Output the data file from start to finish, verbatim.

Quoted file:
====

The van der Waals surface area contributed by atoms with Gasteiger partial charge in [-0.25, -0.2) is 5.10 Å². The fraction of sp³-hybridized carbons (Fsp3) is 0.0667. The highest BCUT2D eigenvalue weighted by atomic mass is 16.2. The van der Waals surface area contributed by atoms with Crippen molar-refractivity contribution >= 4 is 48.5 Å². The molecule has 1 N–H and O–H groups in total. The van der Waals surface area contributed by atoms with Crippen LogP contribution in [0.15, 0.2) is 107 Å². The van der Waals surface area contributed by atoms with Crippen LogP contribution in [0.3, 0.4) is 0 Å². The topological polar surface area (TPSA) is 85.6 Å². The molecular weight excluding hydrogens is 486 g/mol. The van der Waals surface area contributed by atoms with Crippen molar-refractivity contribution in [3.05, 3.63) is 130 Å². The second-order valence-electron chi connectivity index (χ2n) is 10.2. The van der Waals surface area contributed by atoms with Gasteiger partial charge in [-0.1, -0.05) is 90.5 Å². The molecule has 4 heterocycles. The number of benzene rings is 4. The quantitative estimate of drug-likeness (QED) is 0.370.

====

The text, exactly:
The van der Waals surface area contributed by atoms with Gasteiger partial charge in [-0.25, -0.2) is 5.10 Å². The fraction of sp³-hybridized carbons (Fsp3) is 0.0667. The highest BCUT2D eigenvalue weighted by atomic mass is 16.2. The van der Waals surface area contributed by atoms with Crippen molar-refractivity contribution >= 4 is 48.5 Å². The molecule has 1 N–H and O–H groups in total. The van der Waals surface area contributed by atoms with Crippen LogP contribution in [0.15, 0.2) is 107 Å². The van der Waals surface area contributed by atoms with Crippen LogP contribution in [0.3, 0.4) is 0 Å². The topological polar surface area (TPSA) is 85.6 Å². The molecular weight excluding hydrogens is 486 g/mol. The van der Waals surface area contributed by atoms with Crippen molar-refractivity contribution in [3.05, 3.63) is 130 Å². The second-order valence-electron chi connectivity index (χ2n) is 10.2. The van der Waals surface area contributed by atoms with Gasteiger partial charge in [-0.1, -0.05) is 90.5 Å². The molecule has 4 heterocycles. The number of benzene rings is 4. The quantitative estimate of drug-likeness (QED) is 0.370.